Marco Bizzarri

Gucci president and chief executive officer Marco Bizzarri’s apology tour continued Wednesday night when he gave the Marvin Traub Lecture at The New School’s Parsons School of Design in New York.

What was meant to be an interview spanning his career and his tenure at Gucci became heavily dominated by talk of the fashion house’s recent faux pas — a balaclava-style sweater that critics said evoked blackface.

Even the introductory remarks by Joel Towers, executive dean of Parsons School of Design, which would usually just focus on the recipient’s merits, turned to the sweater.

Gucci is often in the news for their extraordinary commercial success, but also for their commitments to communities around the world. They are a truly global brand, which made the blackface balaclava even more distressing,” he said.

When it came to Bizzarri, he launched into a lengthy explanation of what went wrong, telling the audience that the sweater was debuted at a February 2018 show, but “nothing happened” until it was recently linked to blackface on Twitter, which sparked the social media storm.

He admitted that when his team first told him about this, he didn’t know what they were talking about, which he puts down to ignorance on his behalf.

“We apologized because of this mistake, because of this ignorance,” adding that it was not at all intentional. “We are coming from a different culture. We are Italian. We don’t know all the cultural differences.”

In a memo earlier this week to all of Gucci’s 18,000 employees, creative director Alessandro Michele explained that the turtleneck-style top, which covers the bottom half of the face with a cutout and giant red lips around the mouth, was in fact a tribute to the late performance artist and designer Leigh Bowery.

Back at the lecture, Bizzarri went on to state that as soon as Gucci realized it had caused offense, it recalled the item because it is “not in fashion to offend people.”

He continued that the sweater goes completely against the brand’s culture and that’s “why we are suffering at Gucci….It’s not a matter of how much revenue we’re going to lose, if we’re going to lose revenue.”

For now, he believes that when something like this happens — and mistakes do happen — then education is the answer.

“Learning for me means discussing. It’s not pointing the finger and saying ‘You are wrong. I’m going to go against you.’ This is not the world I want to live in,” he continued. “This is populism. I want to talk to people who are able to teach me how to be a better person and how to improve my company. For me, that’s absolutely key and to do so we need to listen. We need to learn. We need to be exposed to different cultures.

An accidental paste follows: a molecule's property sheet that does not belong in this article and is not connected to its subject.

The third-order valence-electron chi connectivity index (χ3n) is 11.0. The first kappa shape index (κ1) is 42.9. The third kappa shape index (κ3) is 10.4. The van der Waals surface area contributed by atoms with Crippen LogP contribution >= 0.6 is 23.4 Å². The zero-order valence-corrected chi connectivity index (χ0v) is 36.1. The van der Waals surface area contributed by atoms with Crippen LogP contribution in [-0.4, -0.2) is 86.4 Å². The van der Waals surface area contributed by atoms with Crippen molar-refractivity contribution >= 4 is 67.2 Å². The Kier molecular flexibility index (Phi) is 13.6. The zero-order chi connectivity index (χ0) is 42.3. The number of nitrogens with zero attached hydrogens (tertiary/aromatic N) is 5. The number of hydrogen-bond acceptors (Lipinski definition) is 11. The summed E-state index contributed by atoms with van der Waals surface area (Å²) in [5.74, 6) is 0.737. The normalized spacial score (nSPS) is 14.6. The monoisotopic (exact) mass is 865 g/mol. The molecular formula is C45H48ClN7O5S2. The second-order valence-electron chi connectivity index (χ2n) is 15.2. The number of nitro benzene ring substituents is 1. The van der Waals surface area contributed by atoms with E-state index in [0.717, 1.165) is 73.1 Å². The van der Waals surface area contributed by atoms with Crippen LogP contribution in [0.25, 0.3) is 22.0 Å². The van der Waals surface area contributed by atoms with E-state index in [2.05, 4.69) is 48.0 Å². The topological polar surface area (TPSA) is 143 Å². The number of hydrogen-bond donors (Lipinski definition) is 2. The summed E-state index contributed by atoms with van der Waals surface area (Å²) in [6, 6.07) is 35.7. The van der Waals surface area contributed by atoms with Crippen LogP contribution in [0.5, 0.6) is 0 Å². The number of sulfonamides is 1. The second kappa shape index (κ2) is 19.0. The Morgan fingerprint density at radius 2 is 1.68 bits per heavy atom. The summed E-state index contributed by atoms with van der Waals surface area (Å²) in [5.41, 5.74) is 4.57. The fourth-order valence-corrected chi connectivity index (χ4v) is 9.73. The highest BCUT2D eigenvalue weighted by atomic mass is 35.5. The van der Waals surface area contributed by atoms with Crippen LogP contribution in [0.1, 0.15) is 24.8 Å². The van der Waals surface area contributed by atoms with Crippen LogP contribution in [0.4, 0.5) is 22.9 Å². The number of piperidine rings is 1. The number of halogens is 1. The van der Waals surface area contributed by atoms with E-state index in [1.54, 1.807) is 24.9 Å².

“I thought I was very, very open. I thought I knew many, many things. I didn’t know that that created this event….In a way it’s a good way to be discussing the topic with the leaders of the community to understand how we can improve ourselves.”

He views the incident as a “wake-up call” for the company to accelerate its diversity and inclusiveness, including a full program of scholarships in major cities, such as New York, Nairobi, Tokyo, Beijing, Seoul, which will facilitate an increase of different communities within the creative office. After 12 months, the recipients will be hired by Gucci.

In addition to this, it will immediately hire designers from different cultures in the design team as part of an exchange program.

“Having a full representation of different cultures in Italy is not easy. It’s not easy because we are a small country. It’s not easy to find the right people from different cultures coming into fashion in Italy, so for this reason we decided to accelerate an exchange program,” he said.

When talk moved to diversity among Gucci’s top echelon during the Q&A session with students, he responded that he didn’t know the numbers off the top of his head.

He did, though, give the reason as to why the setup wasn’t particularly diversified, which was that when he joined Gucci in 2015 he took the unusual step of keeping the same top team in place and joked that none of them had left since.

He then turned the tables, asking: “What should I do practically talking? Should I fire one of them because I want to inject diversity? Should I foster instead meetings and committees where I make sure people of different ages, different cultures are part of the discussion? To me, that’s the best way because otherwise I’m discriminating against my team.”

Like Prada and H&M, critics have blamed Gucci’s release of an insensitive product on the lack of diversity in its corporate setup.

Away from the sweater incident, Bizzarri described what it was like to take over the helms of Gucci back in January 2015 when the brand was struggling.

Just three months in, the production manager told him that he had to let 4,000 workers go, but Bizzarri instinctively knew that he had to wait for Michele’s magic to feed through. Bizzarri held strong and ended up hiring thousands of people instead of making job cuts.

He described his leadership style in those days as a dictatorship: “I decide, you follow because when you really want do a turnaround you can’t wait for consensus. It takes too long and you need to be the only one to be blamed if you fail.”

He admitted at the time he didn’t really know what the answer was and was meeting with Michele every day, fine-tuning their plans on a daily basis.

When it worked and the company was lauded for cracking the Millennial code, he laughed because he didn’t really know what a Millennial was.

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